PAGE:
Southampton’s BID shines spotlight on two women transforming the city’s high street

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07 March 2023

For International Women's Day on Wednesday 8th March, GO! Southampton, the city’s Business Improvement District (BID), is shining a spotlight on two women who are transforming the city’s high street for the better.

Carol Bowers, Business Crime Reduction Administrator at the BID, and Laura Read, Centre Manager for Westquay are both making huge strides in boosting the city through its retail and entertainment offerings, as well as significantly improving safety measures for residents, visitors and local businesses.

Former Police Constable Carol joined the BID and help set up the Southampton Business Crime Partnership (SBCP) in 2019. The initiative was introduced to connect Southampton’s police, council and other important partners to share crime intelligence and collaborate against anti-social behaviour. The SBCP is an award-winning partnership and accredited against national standards.

With her wealth of experience working for Southampton Central Police for 17 years, Carol has made a major impact in reducing crime on the city’s streets via the SBCP scheme.

The initiative makes use of a crime-reporting portal (DISC), radio scheme, and security team for businesses and the police to build cases against prolific offenders in the city. Through the hard work of Carol and her team, the SBCP has helped to recover more than £286,000 of stolen stock from local businesses since its launch in July 2020 and currently has more than 900 named individuals on its database. They have succeeded in securing eight behavioural orders on the city’s most prolific perpetrators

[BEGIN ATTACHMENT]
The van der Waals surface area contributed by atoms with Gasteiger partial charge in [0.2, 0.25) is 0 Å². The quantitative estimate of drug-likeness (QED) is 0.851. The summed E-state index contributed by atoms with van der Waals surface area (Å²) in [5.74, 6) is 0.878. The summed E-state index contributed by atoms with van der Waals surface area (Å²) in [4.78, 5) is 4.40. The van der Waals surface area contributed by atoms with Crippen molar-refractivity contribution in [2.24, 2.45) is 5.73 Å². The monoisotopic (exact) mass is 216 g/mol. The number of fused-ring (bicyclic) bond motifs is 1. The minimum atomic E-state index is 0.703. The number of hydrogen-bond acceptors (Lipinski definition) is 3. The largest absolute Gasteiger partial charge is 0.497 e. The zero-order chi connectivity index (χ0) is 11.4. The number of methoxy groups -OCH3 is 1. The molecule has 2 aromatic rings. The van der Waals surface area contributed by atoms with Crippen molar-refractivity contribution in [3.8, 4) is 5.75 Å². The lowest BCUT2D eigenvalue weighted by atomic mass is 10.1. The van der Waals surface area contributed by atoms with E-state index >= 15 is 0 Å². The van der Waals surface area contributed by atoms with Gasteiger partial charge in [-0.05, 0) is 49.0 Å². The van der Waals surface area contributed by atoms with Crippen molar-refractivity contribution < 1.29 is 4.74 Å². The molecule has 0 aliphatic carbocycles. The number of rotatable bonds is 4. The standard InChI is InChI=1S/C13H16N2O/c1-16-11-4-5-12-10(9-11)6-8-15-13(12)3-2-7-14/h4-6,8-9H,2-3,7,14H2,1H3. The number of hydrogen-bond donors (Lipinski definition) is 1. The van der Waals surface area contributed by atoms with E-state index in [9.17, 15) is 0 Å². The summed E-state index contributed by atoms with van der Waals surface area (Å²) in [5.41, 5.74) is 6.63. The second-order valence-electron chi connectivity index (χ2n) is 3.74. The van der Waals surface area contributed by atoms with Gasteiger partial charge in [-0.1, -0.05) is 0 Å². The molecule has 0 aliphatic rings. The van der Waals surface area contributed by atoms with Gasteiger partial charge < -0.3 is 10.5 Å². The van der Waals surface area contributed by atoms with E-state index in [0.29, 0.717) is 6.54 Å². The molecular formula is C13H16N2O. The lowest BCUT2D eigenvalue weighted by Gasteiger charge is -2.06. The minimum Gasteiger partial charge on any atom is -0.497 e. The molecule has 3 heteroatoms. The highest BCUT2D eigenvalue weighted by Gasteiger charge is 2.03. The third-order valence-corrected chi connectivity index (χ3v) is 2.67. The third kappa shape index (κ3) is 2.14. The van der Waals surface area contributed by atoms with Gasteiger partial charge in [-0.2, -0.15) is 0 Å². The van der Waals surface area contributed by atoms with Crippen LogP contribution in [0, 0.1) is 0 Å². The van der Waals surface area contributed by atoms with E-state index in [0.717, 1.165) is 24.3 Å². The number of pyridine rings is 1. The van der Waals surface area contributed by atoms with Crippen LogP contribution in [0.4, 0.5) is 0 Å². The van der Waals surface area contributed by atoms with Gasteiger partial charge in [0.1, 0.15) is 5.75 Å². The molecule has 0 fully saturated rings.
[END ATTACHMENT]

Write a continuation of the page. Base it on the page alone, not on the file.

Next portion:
Carol has also recently spearheaded the campaign behind Southampton’s successful Purple Flag win, which recognises safety on the city’s streets at night. GO! Southampton worked alongside Southampton City Council’s Violence Reduction Unit to introduce a night-time patrol of the BID area by two personnel on Fridays and Saturdays from 9pm to 5am. These measures were funded by the Government’s Safety of Women and Girls at Night, a grant that also allowed the BID to extend their radio network to night-time venues and hotels in the city centre.

Improving the safety of women and girls in Southampton is of particular interest to Carol as well as continuing the work around Purple Flag and the new Night-Time Economy Strategy, which has been recently commissioned by the BID. Carol and the BID are striving to continue their work with key stakeholders to implement the strategy recommendations for Southampton’s evening and night-time economy to be a safe and welcoming place for all to live, work and socialise.

In the meantime, Carol and the Business Crime Reduction team help to facilitate Safer Business Action Days in the city, run by the National Business Crime Centre (NBCC), in which partner agencies and private security firms go around the city centre to provide reassurance and prevention patrols as well as engage with the local business community.

Carol said: “With the hard work and commitment from the team and local businesses the SBCP has gone from strength to strength.